The Senate approved a measure Tuesday that would allow racetracks and other gaming sites to host some other forms of gambling despite pushback from the House.
The bill (SB 8A) enacting gaming regulations was the only measure to pass the Senate unanimously during the one-week Special Session dedicated to gaming. However, the measure, carried in the Senate by Sen. Travis Hutson, is pitting parts of the horse industry against other parts.
Under the proposal, gaming facilities with pari-mutuel permits could operate even if they don’t host the contests typically associated with those facilities. That would allow card rooms and, in Broward and Miami-Dade counties, slot machines to continue at casinos run at jai alai frontons, former greyhound racing tracks closed down last year, and Florida’s last remaining harness racing track to be decoupled from those pari-mutuel gambling operations.
That would not be so for thoroughbred racing, which proponents of the bill contend is still too big and too important an industry in Florida to risk losing.
Before the Senate moved forward with the plan, lawmakers had indicated an interest in also nixing the proposed decoupling of harness racing from casino operations. The House Select Committee on Gaming removed that decoupling provision from its version of the bill (HB 7A), setting up a fight on Wednesday, when lawmakers hope to adjourn the Special Session.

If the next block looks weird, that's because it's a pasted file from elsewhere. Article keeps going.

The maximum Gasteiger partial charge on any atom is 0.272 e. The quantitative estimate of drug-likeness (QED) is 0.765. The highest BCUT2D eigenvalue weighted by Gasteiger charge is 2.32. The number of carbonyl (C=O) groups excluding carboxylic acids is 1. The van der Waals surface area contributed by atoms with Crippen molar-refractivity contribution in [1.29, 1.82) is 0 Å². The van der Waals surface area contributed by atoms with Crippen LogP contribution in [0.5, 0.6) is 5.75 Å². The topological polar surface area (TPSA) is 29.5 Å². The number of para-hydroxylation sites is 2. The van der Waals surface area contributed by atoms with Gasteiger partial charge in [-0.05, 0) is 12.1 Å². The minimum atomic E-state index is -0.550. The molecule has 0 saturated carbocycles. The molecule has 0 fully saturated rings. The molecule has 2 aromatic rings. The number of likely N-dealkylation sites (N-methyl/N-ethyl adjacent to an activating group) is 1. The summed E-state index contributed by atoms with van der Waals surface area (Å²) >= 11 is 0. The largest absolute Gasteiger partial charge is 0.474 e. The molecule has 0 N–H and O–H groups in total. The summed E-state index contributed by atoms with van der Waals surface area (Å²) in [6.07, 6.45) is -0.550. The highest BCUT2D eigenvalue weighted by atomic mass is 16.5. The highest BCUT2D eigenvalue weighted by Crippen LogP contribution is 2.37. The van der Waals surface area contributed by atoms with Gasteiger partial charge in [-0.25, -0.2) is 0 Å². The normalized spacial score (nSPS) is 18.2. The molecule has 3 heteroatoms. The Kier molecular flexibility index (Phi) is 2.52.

The House version effectively requires continued racing at the state’s only harness racing track, Isle Casino Racing Pompano Park in Broward County. House members pointed to the economic impact of the Standardbred horse industry, the type of horses used in harness racing. They said the industry involves thousands of people in the state.
One amendment the Senate did approve, however, would allow a city to prohibit new pari-mutuel facilities within their borders.
Another would cancel a proposal to allow complimentary or discounted drinks at slot machines in those facilities. It wouldn’t apply to pari-mutuel card rooms or Seminole-run sites.
“Some of those slot machines are very sophisticated and could probably target individuals in terms of what they think they’re winning versus what the actual outcome is,” Hutson said.
The News Service of Florida contributed to this report.